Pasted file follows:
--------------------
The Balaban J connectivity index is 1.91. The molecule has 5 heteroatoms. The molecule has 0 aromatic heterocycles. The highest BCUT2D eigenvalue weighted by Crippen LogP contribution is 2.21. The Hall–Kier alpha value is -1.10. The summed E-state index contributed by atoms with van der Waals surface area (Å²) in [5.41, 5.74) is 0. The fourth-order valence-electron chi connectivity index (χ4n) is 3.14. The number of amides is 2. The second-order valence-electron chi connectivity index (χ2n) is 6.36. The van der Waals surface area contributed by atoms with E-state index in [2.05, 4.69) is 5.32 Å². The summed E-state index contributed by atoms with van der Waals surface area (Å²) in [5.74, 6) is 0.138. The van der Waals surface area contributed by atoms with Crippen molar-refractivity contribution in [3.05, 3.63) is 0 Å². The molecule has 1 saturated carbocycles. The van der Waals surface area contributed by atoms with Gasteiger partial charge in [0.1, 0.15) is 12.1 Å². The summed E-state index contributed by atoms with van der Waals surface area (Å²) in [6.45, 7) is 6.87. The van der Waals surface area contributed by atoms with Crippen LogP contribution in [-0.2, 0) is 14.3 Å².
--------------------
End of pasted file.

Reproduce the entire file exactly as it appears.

The Balaban J connectivity index is 1.91. The molecule has 5 heteroatoms. The molecule has 0 aromatic heterocycles. The highest BCUT2D eigenvalue weighted by Crippen LogP contribution is 2.21. The Hall–Kier alpha value is -1.10. The summed E-state index contributed by atoms with van der Waals surface area (Å²) in [5.41, 5.74) is 0. The fourth-order valence-electron chi connectivity index (χ4n) is 3.14. The number of amides is 2. The second-order valence-electron chi connectivity index (χ2n) is 6.36. The van der Waals surface area contributed by atoms with E-state index in [2.05, 4.69) is 5.32 Å². The summed E-state index contributed by atoms with van der Waals surface area (Å²) in [5.74, 6) is 0.138. The van der Waals surface area contributed by atoms with Crippen molar-refractivity contribution in [3.05, 3.63) is 0 Å². The molecule has 1 saturated carbocycles. The van der Waals surface area contributed by atoms with Gasteiger partial charge in [0.1, 0.15) is 12.1 Å². The summed E-state index contributed by atoms with van der Waals surface area (Å²) in [6.45, 7) is 6.87. The van der Waals surface area contributed by atoms with Crippen LogP contribution in [-0.2, 0) is 14.3 Å².